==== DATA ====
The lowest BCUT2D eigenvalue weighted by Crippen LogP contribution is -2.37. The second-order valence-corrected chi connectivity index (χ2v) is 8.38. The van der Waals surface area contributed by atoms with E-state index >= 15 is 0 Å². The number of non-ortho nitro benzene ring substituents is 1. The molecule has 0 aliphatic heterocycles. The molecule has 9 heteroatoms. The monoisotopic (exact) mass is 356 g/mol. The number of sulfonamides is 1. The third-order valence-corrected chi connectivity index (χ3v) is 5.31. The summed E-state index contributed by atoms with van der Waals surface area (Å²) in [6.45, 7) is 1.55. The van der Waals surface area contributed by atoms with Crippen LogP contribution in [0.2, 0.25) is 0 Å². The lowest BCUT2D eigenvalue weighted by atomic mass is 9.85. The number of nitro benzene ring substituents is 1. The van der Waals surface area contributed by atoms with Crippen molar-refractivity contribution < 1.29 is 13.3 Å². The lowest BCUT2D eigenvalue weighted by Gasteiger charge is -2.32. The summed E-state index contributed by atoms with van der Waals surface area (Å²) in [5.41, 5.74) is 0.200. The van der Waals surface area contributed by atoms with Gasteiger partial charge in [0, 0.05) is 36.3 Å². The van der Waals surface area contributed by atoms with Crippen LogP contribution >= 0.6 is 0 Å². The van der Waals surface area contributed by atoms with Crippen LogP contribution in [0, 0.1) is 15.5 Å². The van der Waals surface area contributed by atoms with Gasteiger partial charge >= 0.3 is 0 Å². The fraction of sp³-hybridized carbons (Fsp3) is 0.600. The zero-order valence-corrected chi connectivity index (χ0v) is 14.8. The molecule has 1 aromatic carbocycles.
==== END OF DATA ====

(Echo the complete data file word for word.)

The lowest BCUT2D eigenvalue weighted by Crippen LogP contribution is -2.37. The second-order valence-corrected chi connectivity index (χ2v) is 8.38. The van der Waals surface area contributed by atoms with E-state index >= 15 is 0 Å². The number of non-ortho nitro benzene ring substituents is 1. The molecule has 0 aliphatic heterocycles. The molecule has 9 heteroatoms. The monoisotopic (exact) mass is 356 g/mol. The number of sulfonamides is 1. The third-order valence-corrected chi connectivity index (χ3v) is 5.31. The summed E-state index contributed by atoms with van der Waals surface area (Å²) in [6.45, 7) is 1.55. The van der Waals surface area contributed by atoms with Crippen LogP contribution in [0.2, 0.25) is 0 Å². The lowest BCUT2D eigenvalue weighted by atomic mass is 9.85. The number of nitro benzene ring substituents is 1. The van der Waals surface area contributed by atoms with Crippen molar-refractivity contribution < 1.29 is 13.3 Å². The lowest BCUT2D eigenvalue weighted by Gasteiger charge is -2.32. The summed E-state index contributed by atoms with van der Waals surface area (Å²) in [5.41, 5.74) is 0.200. The van der Waals surface area contributed by atoms with Gasteiger partial charge in [0, 0.05) is 36.3 Å². The van der Waals surface area contributed by atoms with Crippen LogP contribution >= 0.6 is 0 Å². The van der Waals surface area contributed by atoms with Crippen LogP contribution in [0, 0.1) is 15.5 Å². The van der Waals surface area contributed by atoms with Gasteiger partial charge >= 0.3 is 0 Å². The fraction of sp³-hybridized carbons (Fsp3) is 0.600. The zero-order valence-corrected chi connectivity index (χ0v) is 14.8. The molecule has 1 aromatic carbocycles.